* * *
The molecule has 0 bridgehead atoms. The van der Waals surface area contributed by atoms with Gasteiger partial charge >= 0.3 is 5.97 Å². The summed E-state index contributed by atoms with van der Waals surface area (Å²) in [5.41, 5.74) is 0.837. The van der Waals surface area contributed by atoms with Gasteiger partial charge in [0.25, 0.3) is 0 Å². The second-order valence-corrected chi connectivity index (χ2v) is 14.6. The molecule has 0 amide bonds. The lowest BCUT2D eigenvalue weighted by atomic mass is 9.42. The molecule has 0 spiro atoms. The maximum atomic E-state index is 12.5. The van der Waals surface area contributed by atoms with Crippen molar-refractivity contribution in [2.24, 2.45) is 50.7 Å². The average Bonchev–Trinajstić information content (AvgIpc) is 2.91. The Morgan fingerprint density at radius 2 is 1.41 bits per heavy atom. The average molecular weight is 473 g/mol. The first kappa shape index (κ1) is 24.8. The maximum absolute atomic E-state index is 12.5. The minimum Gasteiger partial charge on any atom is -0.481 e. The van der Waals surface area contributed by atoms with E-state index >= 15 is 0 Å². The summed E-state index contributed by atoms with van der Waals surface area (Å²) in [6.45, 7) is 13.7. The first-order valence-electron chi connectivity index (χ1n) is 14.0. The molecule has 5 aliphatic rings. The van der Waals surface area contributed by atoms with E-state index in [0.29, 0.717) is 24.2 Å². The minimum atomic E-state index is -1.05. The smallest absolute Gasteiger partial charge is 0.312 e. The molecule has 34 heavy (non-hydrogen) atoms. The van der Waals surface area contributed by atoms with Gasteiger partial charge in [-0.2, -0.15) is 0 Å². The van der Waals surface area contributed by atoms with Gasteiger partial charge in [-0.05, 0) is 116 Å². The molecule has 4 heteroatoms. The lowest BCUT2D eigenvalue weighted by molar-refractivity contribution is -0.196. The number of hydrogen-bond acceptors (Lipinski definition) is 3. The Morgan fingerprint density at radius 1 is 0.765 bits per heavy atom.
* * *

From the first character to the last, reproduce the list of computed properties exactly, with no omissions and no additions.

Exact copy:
The molecule has 0 bridgehead atoms. The van der Waals surface area contributed by atoms with Gasteiger partial charge >= 0.3 is 5.97 Å². The summed E-state index contributed by atoms with van der Waals surface area (Å²) in [5.41, 5.74) is 0.837. The van der Waals surface area contributed by atoms with Gasteiger partial charge in [0.25, 0.3) is 0 Å². The second-order valence-corrected chi connectivity index (χ2v) is 14.6. The molecule has 0 amide bonds. The lowest BCUT2D eigenvalue weighted by atomic mass is 9.42. The molecule has 0 spiro atoms. The maximum atomic E-state index is 12.5. The van der Waals surface area contributed by atoms with Crippen molar-refractivity contribution in [2.24, 2.45) is 50.7 Å². The average Bonchev–Trinajstić information content (AvgIpc) is 2.91. The Morgan fingerprint density at radius 2 is 1.41 bits per heavy atom. The average molecular weight is 473 g/mol. The first kappa shape index (κ1) is 24.8. The maximum absolute atomic E-state index is 12.5. The minimum Gasteiger partial charge on any atom is -0.481 e. The van der Waals surface area contributed by atoms with E-state index >= 15 is 0 Å². The summed E-state index contributed by atoms with van der Waals surface area (Å²) in [6.45, 7) is 13.7. The first-order valence-electron chi connectivity index (χ1n) is 14.0. The molecule has 5 aliphatic rings. The van der Waals surface area contributed by atoms with E-state index in [0.29, 0.717) is 24.2 Å². The minimum atomic E-state index is -1.05. The smallest absolute Gasteiger partial charge is 0.312 e. The molecule has 34 heavy (non-hydrogen) atoms. The van der Waals surface area contributed by atoms with Gasteiger partial charge in [-0.2, -0.15) is 0 Å². The van der Waals surface area contributed by atoms with Gasteiger partial charge in [-0.05, 0) is 116 Å². The molecule has 4 heteroatoms. The lowest BCUT2D eigenvalue weighted by molar-refractivity contribution is -0.196. The number of hydrogen-bond acceptors (Lipinski definition) is 3. The Morgan fingerprint density at radius 1 is 0.765 bits per heavy atom.